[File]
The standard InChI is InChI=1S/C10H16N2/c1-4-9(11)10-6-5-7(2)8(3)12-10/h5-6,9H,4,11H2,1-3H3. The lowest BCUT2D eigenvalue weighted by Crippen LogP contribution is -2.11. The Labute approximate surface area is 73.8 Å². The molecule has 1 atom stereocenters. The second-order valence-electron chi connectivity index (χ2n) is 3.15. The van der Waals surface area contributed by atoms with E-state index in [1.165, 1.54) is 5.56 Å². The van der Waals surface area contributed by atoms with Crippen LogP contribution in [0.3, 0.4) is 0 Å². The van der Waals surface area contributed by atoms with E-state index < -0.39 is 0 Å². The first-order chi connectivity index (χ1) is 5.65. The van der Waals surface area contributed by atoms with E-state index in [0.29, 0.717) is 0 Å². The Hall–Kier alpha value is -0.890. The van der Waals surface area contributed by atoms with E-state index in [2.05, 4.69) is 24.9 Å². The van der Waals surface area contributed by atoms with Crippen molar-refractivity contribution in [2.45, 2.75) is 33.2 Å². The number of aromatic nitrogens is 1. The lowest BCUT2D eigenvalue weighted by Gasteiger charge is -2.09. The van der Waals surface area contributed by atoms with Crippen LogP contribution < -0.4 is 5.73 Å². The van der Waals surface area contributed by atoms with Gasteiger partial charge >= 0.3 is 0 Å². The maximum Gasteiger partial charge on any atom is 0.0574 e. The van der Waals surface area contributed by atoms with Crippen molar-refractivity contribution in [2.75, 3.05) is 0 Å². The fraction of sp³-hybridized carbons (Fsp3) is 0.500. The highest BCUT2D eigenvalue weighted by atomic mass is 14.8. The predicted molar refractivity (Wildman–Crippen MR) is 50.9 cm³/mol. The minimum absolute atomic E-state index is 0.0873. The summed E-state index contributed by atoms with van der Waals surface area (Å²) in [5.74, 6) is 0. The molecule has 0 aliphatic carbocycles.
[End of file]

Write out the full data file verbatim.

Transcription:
The standard InChI is InChI=1S/C10H16N2/c1-4-9(11)10-6-5-7(2)8(3)12-10/h5-6,9H,4,11H2,1-3H3. The lowest BCUT2D eigenvalue weighted by Crippen LogP contribution is -2.11. The Labute approximate surface area is 73.8 Å². The molecule has 1 atom stereocenters. The second-order valence-electron chi connectivity index (χ2n) is 3.15. The van der Waals surface area contributed by atoms with E-state index in [1.165, 1.54) is 5.56 Å². The van der Waals surface area contributed by atoms with Crippen LogP contribution in [0.3, 0.4) is 0 Å². The van der Waals surface area contributed by atoms with E-state index < -0.39 is 0 Å². The first-order chi connectivity index (χ1) is 5.65. The van der Waals surface area contributed by atoms with E-state index in [0.29, 0.717) is 0 Å². The Hall–Kier alpha value is -0.890. The van der Waals surface area contributed by atoms with E-state index in [2.05, 4.69) is 24.9 Å². The van der Waals surface area contributed by atoms with Crippen molar-refractivity contribution in [2.45, 2.75) is 33.2 Å². The number of aromatic nitrogens is 1. The lowest BCUT2D eigenvalue weighted by Gasteiger charge is -2.09. The van der Waals surface area contributed by atoms with Crippen LogP contribution < -0.4 is 5.73 Å². The van der Waals surface area contributed by atoms with Gasteiger partial charge >= 0.3 is 0 Å². The maximum Gasteiger partial charge on any atom is 0.0574 e. The van der Waals surface area contributed by atoms with Crippen molar-refractivity contribution in [2.75, 3.05) is 0 Å². The fraction of sp³-hybridized carbons (Fsp3) is 0.500. The highest BCUT2D eigenvalue weighted by atomic mass is 14.8. The predicted molar refractivity (Wildman–Crippen MR) is 50.9 cm³/mol. The minimum absolute atomic E-state index is 0.0873. The summed E-state index contributed by atoms with van der Waals surface area (Å²) in [5.74, 6) is 0. The molecule has 0 aliphatic carbocycles.